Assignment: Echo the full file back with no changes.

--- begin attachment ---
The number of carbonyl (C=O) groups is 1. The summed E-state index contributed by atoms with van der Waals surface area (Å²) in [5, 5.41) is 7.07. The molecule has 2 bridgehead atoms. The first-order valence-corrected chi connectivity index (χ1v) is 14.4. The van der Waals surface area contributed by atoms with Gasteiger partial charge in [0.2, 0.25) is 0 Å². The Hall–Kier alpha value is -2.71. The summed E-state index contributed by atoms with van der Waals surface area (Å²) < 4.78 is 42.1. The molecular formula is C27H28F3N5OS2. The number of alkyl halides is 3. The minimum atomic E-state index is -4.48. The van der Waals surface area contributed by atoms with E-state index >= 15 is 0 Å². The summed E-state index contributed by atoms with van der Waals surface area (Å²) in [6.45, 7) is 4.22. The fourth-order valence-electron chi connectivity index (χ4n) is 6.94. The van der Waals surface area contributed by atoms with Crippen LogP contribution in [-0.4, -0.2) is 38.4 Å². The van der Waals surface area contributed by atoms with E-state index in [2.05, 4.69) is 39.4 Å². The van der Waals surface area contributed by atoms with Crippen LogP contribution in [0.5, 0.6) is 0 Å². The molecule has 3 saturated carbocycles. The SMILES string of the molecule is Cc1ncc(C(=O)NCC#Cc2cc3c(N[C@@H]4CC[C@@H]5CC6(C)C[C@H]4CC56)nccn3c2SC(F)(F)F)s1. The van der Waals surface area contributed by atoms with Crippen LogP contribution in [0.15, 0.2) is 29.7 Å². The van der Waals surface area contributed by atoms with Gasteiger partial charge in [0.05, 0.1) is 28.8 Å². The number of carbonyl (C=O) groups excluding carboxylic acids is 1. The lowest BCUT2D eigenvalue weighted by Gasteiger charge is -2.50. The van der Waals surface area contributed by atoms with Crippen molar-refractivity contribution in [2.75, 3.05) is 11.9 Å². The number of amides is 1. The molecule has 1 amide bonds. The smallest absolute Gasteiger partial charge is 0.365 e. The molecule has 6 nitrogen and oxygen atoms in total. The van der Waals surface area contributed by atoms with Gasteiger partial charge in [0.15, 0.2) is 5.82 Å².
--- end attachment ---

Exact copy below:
The number of carbonyl (C=O) groups is 1. The summed E-state index contributed by atoms with van der Waals surface area (Å²) in [5, 5.41) is 7.07. The molecule has 2 bridgehead atoms. The first-order valence-corrected chi connectivity index (χ1v) is 14.4. The van der Waals surface area contributed by atoms with Gasteiger partial charge in [0.2, 0.25) is 0 Å². The Hall–Kier alpha value is -2.71. The summed E-state index contributed by atoms with van der Waals surface area (Å²) < 4.78 is 42.1. The molecular formula is C27H28F3N5OS2. The number of alkyl halides is 3. The minimum atomic E-state index is -4.48. The van der Waals surface area contributed by atoms with E-state index >= 15 is 0 Å². The summed E-state index contributed by atoms with van der Waals surface area (Å²) in [6.45, 7) is 4.22. The fourth-order valence-electron chi connectivity index (χ4n) is 6.94. The van der Waals surface area contributed by atoms with Crippen LogP contribution in [-0.4, -0.2) is 38.4 Å². The van der Waals surface area contributed by atoms with E-state index in [2.05, 4.69) is 39.4 Å². The van der Waals surface area contributed by atoms with Crippen LogP contribution in [0.5, 0.6) is 0 Å². The molecule has 3 saturated carbocycles. The SMILES string of the molecule is Cc1ncc(C(=O)NCC#Cc2cc3c(N[C@@H]4CC[C@@H]5CC6(C)C[C@H]4CC56)nccn3c2SC(F)(F)F)s1. The van der Waals surface area contributed by atoms with Crippen LogP contribution in [0.15, 0.2) is 29.7 Å². The van der Waals surface area contributed by atoms with Gasteiger partial charge in [0.05, 0.1) is 28.8 Å². The number of carbonyl (C=O) groups excluding carboxylic acids is 1. The lowest BCUT2D eigenvalue weighted by Gasteiger charge is -2.50. The van der Waals surface area contributed by atoms with Crippen molar-refractivity contribution in [2.75, 3.05) is 11.9 Å². The number of amides is 1. The molecule has 1 amide bonds. The smallest absolute Gasteiger partial charge is 0.365 e. The molecule has 6 nitrogen and oxygen atoms in total. The van der Waals surface area contributed by atoms with Gasteiger partial charge in [0.15, 0.2) is 5.82 Å².